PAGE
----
I wish I would have found Adams, Vonnegut, and Stevenson earlier in my life. I can’t believe it took me so long. I’m sad that I didn’t get to know Adams – who was only five years older than me – when he was walking the earth. I’m sad that his sudden death at the age of 49 didn’t have the significance to me that it would have, had I known him then. I wish I would have understood , then , what his early departure meant to the world . And when I read his last book, The Salmon of Doubt – compiled in the year after his death by his friends and editors – I found myself sobbing when I got to the end of it – knowing there wouldn’t be any more. I felt like I had lost a good friend.

Kurt Vonnegut introduced his readers to the fictitious but way cool religion of Bokononism in his book, Cat’s Cradle, and I will be making periodic references to Bokononism in my book.

And D.E. Stevenson introduced me to the wonderfully enlightened and wise Miss Buncle, who’s brought me laughter and the comforting feeling that I am not alone as I pretend to be a grown-up.

I’m going to bring my new friends into this book with me. They are a part of my life now, and they need to be a part of this book, too.

Preface to Memoirs of a Dinosaur Mountaineer

Preface to Dee Molenaar’s book, Memoirs of a Dinosaur Mountaineer

A light breeze came up the canyon and through the pine boughs overhead, and soon isolated white specks began descending. The snowflakes increased and soon we were encompassed in a flurry that blotted out the semi-arid valley far below, and the trail penetrating the pines below the granite walls high above. In our present light apparel and on a short, leg-stretching hike after motoring from Death Valley 80 miles in the east, our “Old Cronies Expedition” took another prolonged look around, and turned back to the trailhead at Whitney Portal.

It was then that my brother K and I and our friends, George Senner and Bob Johnson, found we were not alone among these rugged mountains.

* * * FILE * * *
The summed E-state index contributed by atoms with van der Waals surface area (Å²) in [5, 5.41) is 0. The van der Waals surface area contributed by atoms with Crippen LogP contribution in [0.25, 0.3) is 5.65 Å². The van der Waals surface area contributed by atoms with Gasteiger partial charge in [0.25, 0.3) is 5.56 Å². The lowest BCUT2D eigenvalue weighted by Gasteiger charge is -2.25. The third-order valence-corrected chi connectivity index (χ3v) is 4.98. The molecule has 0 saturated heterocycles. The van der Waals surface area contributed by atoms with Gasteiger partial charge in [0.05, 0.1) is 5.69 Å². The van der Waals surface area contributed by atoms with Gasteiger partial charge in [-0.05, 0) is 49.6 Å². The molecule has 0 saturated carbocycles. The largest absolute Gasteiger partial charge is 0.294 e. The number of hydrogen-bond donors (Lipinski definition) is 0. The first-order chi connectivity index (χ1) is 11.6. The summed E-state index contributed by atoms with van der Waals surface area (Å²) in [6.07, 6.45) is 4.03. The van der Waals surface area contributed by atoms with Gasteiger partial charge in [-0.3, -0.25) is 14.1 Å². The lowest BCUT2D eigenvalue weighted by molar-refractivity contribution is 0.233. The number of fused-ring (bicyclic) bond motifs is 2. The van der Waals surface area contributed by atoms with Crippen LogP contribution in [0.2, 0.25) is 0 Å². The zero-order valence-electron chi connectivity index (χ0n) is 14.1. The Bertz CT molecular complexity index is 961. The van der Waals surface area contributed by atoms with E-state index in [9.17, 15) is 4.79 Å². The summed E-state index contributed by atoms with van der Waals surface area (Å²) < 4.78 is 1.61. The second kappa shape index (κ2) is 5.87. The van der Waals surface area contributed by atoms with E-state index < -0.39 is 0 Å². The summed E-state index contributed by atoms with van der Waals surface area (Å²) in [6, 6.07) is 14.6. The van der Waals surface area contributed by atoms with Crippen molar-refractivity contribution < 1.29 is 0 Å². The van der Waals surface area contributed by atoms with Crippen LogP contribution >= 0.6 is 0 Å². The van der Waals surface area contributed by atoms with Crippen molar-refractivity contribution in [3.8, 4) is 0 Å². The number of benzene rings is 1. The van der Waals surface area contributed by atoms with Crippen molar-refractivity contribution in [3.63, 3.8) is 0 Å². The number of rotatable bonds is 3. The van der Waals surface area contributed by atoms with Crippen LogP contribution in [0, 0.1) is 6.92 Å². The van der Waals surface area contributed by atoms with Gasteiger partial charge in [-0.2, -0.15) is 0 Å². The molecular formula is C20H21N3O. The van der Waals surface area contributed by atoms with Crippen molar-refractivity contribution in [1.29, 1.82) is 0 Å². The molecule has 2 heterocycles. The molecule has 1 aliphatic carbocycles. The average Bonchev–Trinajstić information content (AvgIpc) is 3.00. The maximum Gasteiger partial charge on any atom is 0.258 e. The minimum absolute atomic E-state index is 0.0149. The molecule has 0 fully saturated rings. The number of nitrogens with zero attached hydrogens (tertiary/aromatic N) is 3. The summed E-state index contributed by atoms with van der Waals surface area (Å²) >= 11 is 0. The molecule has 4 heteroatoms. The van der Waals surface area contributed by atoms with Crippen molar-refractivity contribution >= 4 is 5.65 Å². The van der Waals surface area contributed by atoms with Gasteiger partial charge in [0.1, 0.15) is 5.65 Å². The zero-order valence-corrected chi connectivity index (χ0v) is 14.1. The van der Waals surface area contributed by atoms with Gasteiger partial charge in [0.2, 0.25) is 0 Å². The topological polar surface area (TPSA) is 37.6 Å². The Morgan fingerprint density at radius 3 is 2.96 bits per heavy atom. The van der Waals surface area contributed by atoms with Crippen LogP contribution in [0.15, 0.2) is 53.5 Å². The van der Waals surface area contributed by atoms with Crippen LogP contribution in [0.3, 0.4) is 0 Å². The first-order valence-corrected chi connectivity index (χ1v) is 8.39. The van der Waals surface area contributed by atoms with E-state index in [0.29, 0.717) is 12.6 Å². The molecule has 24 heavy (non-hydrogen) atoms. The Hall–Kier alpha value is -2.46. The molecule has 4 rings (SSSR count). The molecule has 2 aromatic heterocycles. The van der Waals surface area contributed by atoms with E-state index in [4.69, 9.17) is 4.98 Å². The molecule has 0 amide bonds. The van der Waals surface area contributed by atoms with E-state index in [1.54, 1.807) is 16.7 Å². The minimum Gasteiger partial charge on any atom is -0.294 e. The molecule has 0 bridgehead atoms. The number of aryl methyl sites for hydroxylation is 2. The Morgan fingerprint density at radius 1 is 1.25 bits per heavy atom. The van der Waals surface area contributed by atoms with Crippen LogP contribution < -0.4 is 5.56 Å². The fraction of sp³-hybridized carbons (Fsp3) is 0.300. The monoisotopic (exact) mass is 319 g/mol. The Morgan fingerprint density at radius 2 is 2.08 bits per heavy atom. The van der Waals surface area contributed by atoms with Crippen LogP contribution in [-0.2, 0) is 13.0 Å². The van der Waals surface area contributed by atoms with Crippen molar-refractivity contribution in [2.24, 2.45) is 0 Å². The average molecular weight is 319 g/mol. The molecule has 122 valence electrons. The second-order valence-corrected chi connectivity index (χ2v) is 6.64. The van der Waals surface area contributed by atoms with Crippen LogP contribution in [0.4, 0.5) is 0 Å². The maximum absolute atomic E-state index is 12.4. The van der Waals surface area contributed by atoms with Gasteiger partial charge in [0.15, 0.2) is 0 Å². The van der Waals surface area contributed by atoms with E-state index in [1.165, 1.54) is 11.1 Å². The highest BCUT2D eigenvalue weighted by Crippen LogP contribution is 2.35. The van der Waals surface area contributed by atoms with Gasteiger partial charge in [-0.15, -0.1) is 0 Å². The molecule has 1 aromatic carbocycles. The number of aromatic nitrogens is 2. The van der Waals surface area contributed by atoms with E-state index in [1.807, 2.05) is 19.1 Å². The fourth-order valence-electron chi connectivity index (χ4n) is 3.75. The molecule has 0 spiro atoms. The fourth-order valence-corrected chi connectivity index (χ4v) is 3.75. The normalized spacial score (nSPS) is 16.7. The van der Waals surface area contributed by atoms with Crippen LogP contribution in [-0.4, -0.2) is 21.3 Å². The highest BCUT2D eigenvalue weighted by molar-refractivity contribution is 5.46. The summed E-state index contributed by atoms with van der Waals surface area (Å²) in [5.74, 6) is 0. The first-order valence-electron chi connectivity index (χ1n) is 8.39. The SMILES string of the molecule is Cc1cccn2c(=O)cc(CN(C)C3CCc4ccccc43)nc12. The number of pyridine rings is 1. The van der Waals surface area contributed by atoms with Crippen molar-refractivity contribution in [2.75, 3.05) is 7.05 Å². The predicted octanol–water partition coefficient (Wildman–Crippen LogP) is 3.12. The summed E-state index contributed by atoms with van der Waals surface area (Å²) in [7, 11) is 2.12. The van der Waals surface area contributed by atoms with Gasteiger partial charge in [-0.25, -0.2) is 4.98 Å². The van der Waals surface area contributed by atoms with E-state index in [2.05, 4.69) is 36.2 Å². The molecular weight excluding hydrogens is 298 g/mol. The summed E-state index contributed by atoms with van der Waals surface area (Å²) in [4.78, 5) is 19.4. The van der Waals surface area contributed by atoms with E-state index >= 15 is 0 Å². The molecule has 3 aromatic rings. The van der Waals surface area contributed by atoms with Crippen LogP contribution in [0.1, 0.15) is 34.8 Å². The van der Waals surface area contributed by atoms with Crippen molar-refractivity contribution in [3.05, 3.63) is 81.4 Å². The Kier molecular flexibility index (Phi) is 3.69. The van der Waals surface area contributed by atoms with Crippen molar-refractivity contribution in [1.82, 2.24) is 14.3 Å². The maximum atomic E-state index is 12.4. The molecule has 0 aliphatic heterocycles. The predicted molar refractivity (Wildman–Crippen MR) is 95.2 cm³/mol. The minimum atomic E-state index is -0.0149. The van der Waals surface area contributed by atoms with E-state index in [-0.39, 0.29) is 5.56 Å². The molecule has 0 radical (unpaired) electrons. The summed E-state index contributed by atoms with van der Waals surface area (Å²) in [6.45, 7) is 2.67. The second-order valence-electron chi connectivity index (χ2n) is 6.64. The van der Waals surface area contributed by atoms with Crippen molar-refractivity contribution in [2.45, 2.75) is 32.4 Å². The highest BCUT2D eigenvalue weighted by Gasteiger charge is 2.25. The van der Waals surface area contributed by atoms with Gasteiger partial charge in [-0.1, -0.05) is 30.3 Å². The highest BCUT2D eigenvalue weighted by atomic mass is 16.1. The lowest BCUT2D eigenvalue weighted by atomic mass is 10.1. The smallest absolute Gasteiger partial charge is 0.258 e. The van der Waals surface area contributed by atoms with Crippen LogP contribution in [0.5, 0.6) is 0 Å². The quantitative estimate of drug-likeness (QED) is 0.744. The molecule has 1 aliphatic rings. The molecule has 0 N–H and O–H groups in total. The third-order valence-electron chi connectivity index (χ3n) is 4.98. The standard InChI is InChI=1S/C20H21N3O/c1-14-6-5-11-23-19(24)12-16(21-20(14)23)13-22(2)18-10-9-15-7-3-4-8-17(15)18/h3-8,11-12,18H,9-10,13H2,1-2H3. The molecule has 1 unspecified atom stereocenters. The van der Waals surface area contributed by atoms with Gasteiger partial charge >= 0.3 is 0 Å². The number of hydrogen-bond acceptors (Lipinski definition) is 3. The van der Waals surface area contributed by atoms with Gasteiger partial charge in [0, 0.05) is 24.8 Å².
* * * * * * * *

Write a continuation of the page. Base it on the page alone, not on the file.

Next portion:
Coming down through the mists was a lone hiker.

The heavily-bearded, long-haired chap was traveling beneath a bulky backpack that suggested he’d been out for some time. However, the big coil of fiberglass rope tucked beneath a hatchet, a large cast-iron skillet, and soft-toed boots indicated this was no modern-day mountaineer with a fetish for the latest in lightweight travel.

He stopped briefly and we questioned him about his travels. He was originally from Coeur d’Alene, Idaho, and more recently from the Stockton area across the mountains. Tiring of the Bay Area drug scene, he was aiming for a change of pace and was now returning from a trip into the mountains. He talked confidently of his climbing experiences and we enjoyed his free-spirited philosophy before we parted. At a distance through the mist we followed his burdened figure down the trail.

Meeting this hairy 40-ish fellow on the Mount Whitney trail rekindled my thoughts of a half-century earlier – in 1937, a late-summer trip into the Sierras Nevada with my brother K, similarly clad in jeans and carrying unwieldy loads. In that day we also had the trail and the mountain pretty much to ourselves. But in today’s world, had we passed here a couple months later, during the summer’s climbing season, we would have been part of the mountain’s allowable 75 hikers registered daily for the 20-mile roundtrip to the top of Mount Whitney.

How times have changed since those youthful days of the 1930s, during the Great Depression and prior to World War II.

Yet my life since has been a succession of fortuitous circumstances – in many cases being in the right place at the right time and meeting the right person. And though the breaks never made me rich, they provided a bounty of fond memories of fascinating places and events, people and good friends.

- Dee Molenaar